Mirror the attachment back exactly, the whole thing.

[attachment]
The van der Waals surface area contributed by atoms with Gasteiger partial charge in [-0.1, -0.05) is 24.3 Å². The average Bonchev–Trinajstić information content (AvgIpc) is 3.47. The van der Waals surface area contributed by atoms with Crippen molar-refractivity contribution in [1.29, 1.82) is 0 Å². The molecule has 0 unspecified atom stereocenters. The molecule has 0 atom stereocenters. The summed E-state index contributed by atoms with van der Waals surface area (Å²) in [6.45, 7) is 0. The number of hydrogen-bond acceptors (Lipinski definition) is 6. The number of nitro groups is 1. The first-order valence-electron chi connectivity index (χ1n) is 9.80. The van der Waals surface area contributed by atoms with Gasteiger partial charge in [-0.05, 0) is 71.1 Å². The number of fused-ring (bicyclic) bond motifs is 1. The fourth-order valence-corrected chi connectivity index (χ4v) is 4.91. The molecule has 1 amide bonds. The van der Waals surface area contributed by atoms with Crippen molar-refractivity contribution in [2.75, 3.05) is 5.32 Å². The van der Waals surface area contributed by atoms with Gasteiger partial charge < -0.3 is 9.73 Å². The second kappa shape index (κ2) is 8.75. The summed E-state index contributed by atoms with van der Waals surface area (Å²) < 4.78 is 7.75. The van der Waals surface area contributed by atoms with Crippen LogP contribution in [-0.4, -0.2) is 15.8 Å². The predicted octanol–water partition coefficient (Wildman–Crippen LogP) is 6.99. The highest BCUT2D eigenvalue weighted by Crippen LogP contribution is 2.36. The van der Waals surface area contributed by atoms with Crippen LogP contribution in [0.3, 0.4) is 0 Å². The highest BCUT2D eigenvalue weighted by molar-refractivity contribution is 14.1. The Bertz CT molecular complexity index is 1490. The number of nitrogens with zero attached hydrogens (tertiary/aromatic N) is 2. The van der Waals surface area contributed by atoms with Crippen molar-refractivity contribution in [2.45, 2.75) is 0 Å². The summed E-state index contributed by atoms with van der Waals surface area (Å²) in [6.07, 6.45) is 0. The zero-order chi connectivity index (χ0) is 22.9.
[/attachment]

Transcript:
The van der Waals surface area contributed by atoms with Gasteiger partial charge in [-0.1, -0.05) is 24.3 Å². The average Bonchev–Trinajstić information content (AvgIpc) is 3.47. The van der Waals surface area contributed by atoms with Crippen molar-refractivity contribution in [1.29, 1.82) is 0 Å². The molecule has 0 unspecified atom stereocenters. The molecule has 0 atom stereocenters. The summed E-state index contributed by atoms with van der Waals surface area (Å²) in [6.45, 7) is 0. The number of hydrogen-bond acceptors (Lipinski definition) is 6. The number of nitro groups is 1. The first-order valence-electron chi connectivity index (χ1n) is 9.80. The van der Waals surface area contributed by atoms with Gasteiger partial charge in [-0.05, 0) is 71.1 Å². The number of fused-ring (bicyclic) bond motifs is 1. The fourth-order valence-corrected chi connectivity index (χ4v) is 4.91. The molecule has 1 amide bonds. The van der Waals surface area contributed by atoms with Crippen molar-refractivity contribution in [2.75, 3.05) is 5.32 Å². The van der Waals surface area contributed by atoms with Gasteiger partial charge < -0.3 is 9.73 Å². The second kappa shape index (κ2) is 8.75. The summed E-state index contributed by atoms with van der Waals surface area (Å²) < 4.78 is 7.75. The van der Waals surface area contributed by atoms with Crippen LogP contribution in [-0.4, -0.2) is 15.8 Å². The predicted octanol–water partition coefficient (Wildman–Crippen LogP) is 6.99. The highest BCUT2D eigenvalue weighted by Crippen LogP contribution is 2.36. The van der Waals surface area contributed by atoms with Crippen LogP contribution in [0.3, 0.4) is 0 Å². The highest BCUT2D eigenvalue weighted by molar-refractivity contribution is 14.1. The Bertz CT molecular complexity index is 1490. The number of nitrogens with zero attached hydrogens (tertiary/aromatic N) is 2. The van der Waals surface area contributed by atoms with Crippen molar-refractivity contribution in [2.45, 2.75) is 0 Å². The summed E-state index contributed by atoms with van der Waals surface area (Å²) in [6.07, 6.45) is 0. The zero-order chi connectivity index (χ0) is 22.9.